The Battle of Somme

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The battle of the Somme began in the summer of 1916. The British saw their opportunity to look good and be the saviour of the moment. However, this did not occur. A four hundred and fifty mile trench network, stretching from the Swiss border up and into Belgium, was opened up and the battle had truly started. The battle soon deteriorated into trench warfare causing no progress to either side. The Generals decided to forge an all-out offensive on the weaker points of the German lines and started a forty-eight hour bombardment on these points. However, due to poor weather, the forty-eight hour period was stretched to seven days of heavy shelling. The idea was to wipe out the German barbed wire and the majority of men. The Germans overheard a radio conversation and discovered the British plan. They dug deep trenches and practiced on setting up their machine guns quickly. They were ready for anything the British and French could throw at them. In truth, a third of the shells failed to explode and the few that did, hit ‘no man's land' or the unused trenches. After seven days of complete bombardment, the majority of the six foot high barbed wire was still standing and in good condition. The British generals, who believed that blood was the price of victory, were preparing for the final assault, the ‘big push'. At 7:22 am, the biggest man-made explosion was set off underneath the Germans. This went wrong with nearly half of the mine not exploding or exploding in the face of the minelayers. However, six minutes later, the mind numbing bombardment stopped and, for the first time in just over a week, the bird song could be heard. Only a mere two minutes after that, the ‘big push' commenced as thousands of men walked over the top. The generals had told them that no Germans had survived and they should walk proudly across the open ‘no man's land'. The confidence was so high that some men kicked footballs across the wide-open space. This, however, was all in vain as the well-protected Germans in their deep bunkers had emerged and were ready to shoot. They mowed the British forces down like target practice which no allies standing any chance. This resulted in a huge loss of life. Source A- From Douglas Haig's Despatch, 23 December 1916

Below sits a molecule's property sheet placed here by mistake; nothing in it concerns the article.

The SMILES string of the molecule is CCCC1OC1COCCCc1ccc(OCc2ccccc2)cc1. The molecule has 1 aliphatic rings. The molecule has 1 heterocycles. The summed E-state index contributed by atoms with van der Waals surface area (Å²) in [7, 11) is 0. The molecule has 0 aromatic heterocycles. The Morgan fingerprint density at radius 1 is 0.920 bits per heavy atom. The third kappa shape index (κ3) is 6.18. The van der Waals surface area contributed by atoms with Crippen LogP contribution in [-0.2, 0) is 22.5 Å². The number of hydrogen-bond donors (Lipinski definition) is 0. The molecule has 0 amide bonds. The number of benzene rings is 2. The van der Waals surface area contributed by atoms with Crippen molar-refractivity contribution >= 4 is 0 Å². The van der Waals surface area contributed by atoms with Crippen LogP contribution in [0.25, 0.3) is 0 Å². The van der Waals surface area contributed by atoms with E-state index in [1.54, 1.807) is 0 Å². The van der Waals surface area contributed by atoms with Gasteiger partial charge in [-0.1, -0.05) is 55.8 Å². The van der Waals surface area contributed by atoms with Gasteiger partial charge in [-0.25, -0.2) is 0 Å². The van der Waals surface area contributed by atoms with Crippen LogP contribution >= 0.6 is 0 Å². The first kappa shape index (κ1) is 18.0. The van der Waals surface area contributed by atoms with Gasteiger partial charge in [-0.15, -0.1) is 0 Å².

This source shows us the three main objectives of the Somme that the British actually fulfilled. The date tells us that it was written after the battle and is a sort of justification for what happened. This despatch would have presumably been published so any citizen could pick up a copy that tells us that he was telling the public about the successes in the battle. However, there is no mention of the failed objectives such as the ‘big push' into or the breaking through the German lines. This source can be cross-referenced with ‘source I' which is a map showing the ground gained and the casualties.

Source B- Haig communicating to Lloyd-George during the Somme

This source has no date but we are told that it is during the Somme. This note is clearly a note of desperation as the fact that the note is to the minister of munitions, Lloyd-George, shows. It therefore indicates that things are not going well in the battle. The note shows very little imagination as it talks about the same old things, tactics and ‘one last push'. It also tells us that he has no apparent backup plan so a loss would be a disaster.

Source C- Extract of a report sent in December 1916 by Haig to the British Cabinet about the affects of the battle of the Somme

This source again shows Haig trying to justify his actions but this time he doesn't just say about the successful things he admits to being wrong about the ground capture. The nature of the source is a private letter to the Cabinet and not for publication, thus Haig has to admit to what is already obvious about the lack of ground gained. This source also is a good example of ‘typical Haig' in which he sees it as a success as the enemy's casualties were greater...
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